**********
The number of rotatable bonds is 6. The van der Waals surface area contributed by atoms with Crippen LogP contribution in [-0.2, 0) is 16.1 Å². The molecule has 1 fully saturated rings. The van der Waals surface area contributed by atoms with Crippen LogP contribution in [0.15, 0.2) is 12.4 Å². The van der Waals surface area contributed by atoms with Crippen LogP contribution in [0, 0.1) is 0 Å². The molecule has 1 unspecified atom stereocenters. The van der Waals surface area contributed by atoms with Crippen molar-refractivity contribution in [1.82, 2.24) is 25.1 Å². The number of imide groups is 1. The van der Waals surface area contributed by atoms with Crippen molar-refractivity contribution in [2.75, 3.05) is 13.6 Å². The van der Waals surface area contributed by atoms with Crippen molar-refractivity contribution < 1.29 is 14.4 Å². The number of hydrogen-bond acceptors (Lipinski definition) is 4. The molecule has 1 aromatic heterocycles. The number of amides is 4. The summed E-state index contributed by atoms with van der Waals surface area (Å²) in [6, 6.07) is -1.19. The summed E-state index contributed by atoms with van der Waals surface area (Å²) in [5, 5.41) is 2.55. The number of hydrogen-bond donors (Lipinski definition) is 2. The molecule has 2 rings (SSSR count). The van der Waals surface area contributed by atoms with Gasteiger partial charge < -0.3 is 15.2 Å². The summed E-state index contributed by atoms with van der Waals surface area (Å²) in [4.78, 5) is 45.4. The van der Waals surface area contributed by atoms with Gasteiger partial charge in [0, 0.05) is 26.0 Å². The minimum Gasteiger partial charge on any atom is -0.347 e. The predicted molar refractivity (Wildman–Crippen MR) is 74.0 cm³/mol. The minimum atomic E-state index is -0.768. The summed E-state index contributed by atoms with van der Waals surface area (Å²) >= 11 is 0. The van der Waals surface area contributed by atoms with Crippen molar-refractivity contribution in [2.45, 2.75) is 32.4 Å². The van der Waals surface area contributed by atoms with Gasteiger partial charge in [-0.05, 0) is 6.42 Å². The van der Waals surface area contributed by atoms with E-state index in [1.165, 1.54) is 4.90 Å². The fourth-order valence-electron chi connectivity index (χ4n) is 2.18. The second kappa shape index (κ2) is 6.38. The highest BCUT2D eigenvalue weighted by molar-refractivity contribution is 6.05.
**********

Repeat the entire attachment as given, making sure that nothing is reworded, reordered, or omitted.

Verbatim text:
The number of rotatable bonds is 6. The van der Waals surface area contributed by atoms with Crippen LogP contribution in [-0.2, 0) is 16.1 Å². The molecule has 1 fully saturated rings. The van der Waals surface area contributed by atoms with Crippen LogP contribution in [0.15, 0.2) is 12.4 Å². The van der Waals surface area contributed by atoms with Crippen LogP contribution in [0, 0.1) is 0 Å². The molecule has 1 unspecified atom stereocenters. The van der Waals surface area contributed by atoms with Crippen molar-refractivity contribution in [1.82, 2.24) is 25.1 Å². The number of imide groups is 1. The van der Waals surface area contributed by atoms with Crippen molar-refractivity contribution in [2.75, 3.05) is 13.6 Å². The van der Waals surface area contributed by atoms with Crippen molar-refractivity contribution < 1.29 is 14.4 Å². The number of hydrogen-bond acceptors (Lipinski definition) is 4. The molecule has 1 aromatic heterocycles. The number of amides is 4. The summed E-state index contributed by atoms with van der Waals surface area (Å²) in [6, 6.07) is -1.19. The summed E-state index contributed by atoms with van der Waals surface area (Å²) in [5, 5.41) is 2.55. The number of hydrogen-bond donors (Lipinski definition) is 2. The molecule has 2 rings (SSSR count). The van der Waals surface area contributed by atoms with Gasteiger partial charge < -0.3 is 15.2 Å². The summed E-state index contributed by atoms with van der Waals surface area (Å²) in [4.78, 5) is 45.4. The van der Waals surface area contributed by atoms with Gasteiger partial charge in [0, 0.05) is 26.0 Å². The minimum Gasteiger partial charge on any atom is -0.347 e. The predicted molar refractivity (Wildman–Crippen MR) is 74.0 cm³/mol. The minimum atomic E-state index is -0.768. The summed E-state index contributed by atoms with van der Waals surface area (Å²) >= 11 is 0. The van der Waals surface area contributed by atoms with Crippen molar-refractivity contribution in [2.45, 2.75) is 32.4 Å². The van der Waals surface area contributed by atoms with Gasteiger partial charge in [-0.05, 0) is 6.42 Å². The van der Waals surface area contributed by atoms with E-state index in [1.165, 1.54) is 4.90 Å². The fourth-order valence-electron chi connectivity index (χ4n) is 2.18. The second kappa shape index (κ2) is 6.38. The highest BCUT2D eigenvalue weighted by molar-refractivity contribution is 6.05.